The study, published in the journal Developmental Psychology, is the first to link ozone levels with the development of depression in adolescents over time. Ozone is a gas that is produced when various pollutants from motor vehicle exhaust, power plants and other sources react to sunlight. High ozone levels have been linked to various physical ailments, including asthma, respiratory viruses, and premature death from respiratory causes.
This study explores the link between ozone levels and the development of depression symptoms in adolescents over time. Those symptoms may include persistent feelings of sadness or hopelessness, difficulty concentrating, sleep disturbances, and thoughts about suicide.
“I think our findings really speak to the importance of considering the impact of air pollution on mental health in addition to physical health,” said lead researcher Erika Manzak, PhD, assistant professor of psychology at the University of Denver.
Researchers analyzed data from a previous study about early life stress with 213 adolescent participants (ages 9 to 13) in the San Francisco Bay Area. Researchers compared data about teens’ mental health over a four-year period with census tracts for their home addresses and air quality data for those areas from the California Environmental Protection Agency.
Adolescents living in areas with relatively high ozone levels showed a significant increase in depressive symptoms over time, even when ozone levels in their neighborhood did not exceed state or national air quality standards.
Findings were not affected by participants’ gender, age, race, household income, parental education, or the socioeconomic characteristics of their neighborhood.
“It was surprising that even communities with relatively high ozone exposure had significantly lower average levels of ozone. This really underscores the fact that even low levels of ozone exposure have potentially harmful effects,” Manczak said.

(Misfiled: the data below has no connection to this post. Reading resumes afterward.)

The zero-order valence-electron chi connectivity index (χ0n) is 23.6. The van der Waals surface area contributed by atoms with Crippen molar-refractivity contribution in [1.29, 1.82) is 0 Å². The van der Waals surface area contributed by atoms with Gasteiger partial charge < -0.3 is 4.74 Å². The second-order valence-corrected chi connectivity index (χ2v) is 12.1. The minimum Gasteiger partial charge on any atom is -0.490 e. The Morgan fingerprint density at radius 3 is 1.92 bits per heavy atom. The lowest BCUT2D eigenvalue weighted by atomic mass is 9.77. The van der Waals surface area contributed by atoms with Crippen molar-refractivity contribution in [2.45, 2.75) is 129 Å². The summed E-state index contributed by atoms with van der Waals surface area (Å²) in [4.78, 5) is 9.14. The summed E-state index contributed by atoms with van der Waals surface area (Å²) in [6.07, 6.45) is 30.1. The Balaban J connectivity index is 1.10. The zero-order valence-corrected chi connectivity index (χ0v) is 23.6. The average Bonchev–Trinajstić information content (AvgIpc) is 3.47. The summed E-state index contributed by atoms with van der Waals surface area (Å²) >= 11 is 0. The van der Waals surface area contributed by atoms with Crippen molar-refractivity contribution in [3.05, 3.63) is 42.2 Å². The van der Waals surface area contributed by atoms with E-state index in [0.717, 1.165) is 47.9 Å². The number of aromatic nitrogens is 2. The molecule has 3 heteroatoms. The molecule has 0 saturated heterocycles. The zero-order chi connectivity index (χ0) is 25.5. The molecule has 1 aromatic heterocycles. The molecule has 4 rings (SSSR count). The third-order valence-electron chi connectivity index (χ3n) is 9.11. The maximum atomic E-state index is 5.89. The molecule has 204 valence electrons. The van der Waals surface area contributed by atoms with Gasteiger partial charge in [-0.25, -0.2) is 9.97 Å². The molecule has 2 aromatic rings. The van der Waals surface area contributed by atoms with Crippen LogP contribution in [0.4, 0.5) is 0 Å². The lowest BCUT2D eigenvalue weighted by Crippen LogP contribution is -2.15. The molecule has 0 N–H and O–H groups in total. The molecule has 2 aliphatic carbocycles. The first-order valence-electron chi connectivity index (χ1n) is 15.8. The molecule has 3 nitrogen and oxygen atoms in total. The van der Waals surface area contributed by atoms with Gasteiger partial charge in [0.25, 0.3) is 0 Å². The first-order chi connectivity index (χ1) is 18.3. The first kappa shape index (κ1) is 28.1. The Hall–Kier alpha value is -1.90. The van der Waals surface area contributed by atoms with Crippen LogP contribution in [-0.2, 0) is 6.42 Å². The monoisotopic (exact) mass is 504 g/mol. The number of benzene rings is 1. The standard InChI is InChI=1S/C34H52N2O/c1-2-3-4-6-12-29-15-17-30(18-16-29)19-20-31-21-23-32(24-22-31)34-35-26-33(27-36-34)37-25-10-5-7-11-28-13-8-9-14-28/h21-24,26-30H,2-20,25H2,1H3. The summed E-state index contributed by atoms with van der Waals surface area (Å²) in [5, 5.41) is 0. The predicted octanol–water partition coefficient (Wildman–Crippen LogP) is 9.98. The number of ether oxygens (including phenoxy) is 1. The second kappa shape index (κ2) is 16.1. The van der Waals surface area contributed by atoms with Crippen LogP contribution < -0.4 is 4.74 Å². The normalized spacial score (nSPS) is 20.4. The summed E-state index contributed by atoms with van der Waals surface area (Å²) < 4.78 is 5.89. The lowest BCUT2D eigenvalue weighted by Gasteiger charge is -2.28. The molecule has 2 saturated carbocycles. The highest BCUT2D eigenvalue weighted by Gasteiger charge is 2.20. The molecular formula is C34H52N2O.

Ozone and other components of air pollution may contribute to high levels of inflammation in the body, which has been linked to the onset and development of depression. Teens may be especially sensitive to these effects because they spend more time outside.
The study included a relatively small sample size from one region of the United States. The findings are correlative so it cannot be proven that ozone levels increased depressive symptoms, only a link between them. It is also possible that other components of air pollution besides ozone may also be a factor.
Because air pollution disproportionately affects marginalized communities, ozone levels can contribute to health inequalities, Manchak said.
Communities should also consider ways to reduce ozone exposure, such as holding youth sporting events indoors when necessary and limiting driving during peak hours of air pollution alerts.
Investing in clean and renewable energy sources that reduce air pollution can also be helpful.
“I believe that state and federal air quality standards should be stricter, and we should have stricter regulations on the industries that contribute to pollution,” Manjak said.
“Our findings and those of other studies suggest that even low levels of ozone exposure can pose potentially serious risks to both physical and mental health,” Manjak concluded.
First published:March 15, 2022, 5:41 pm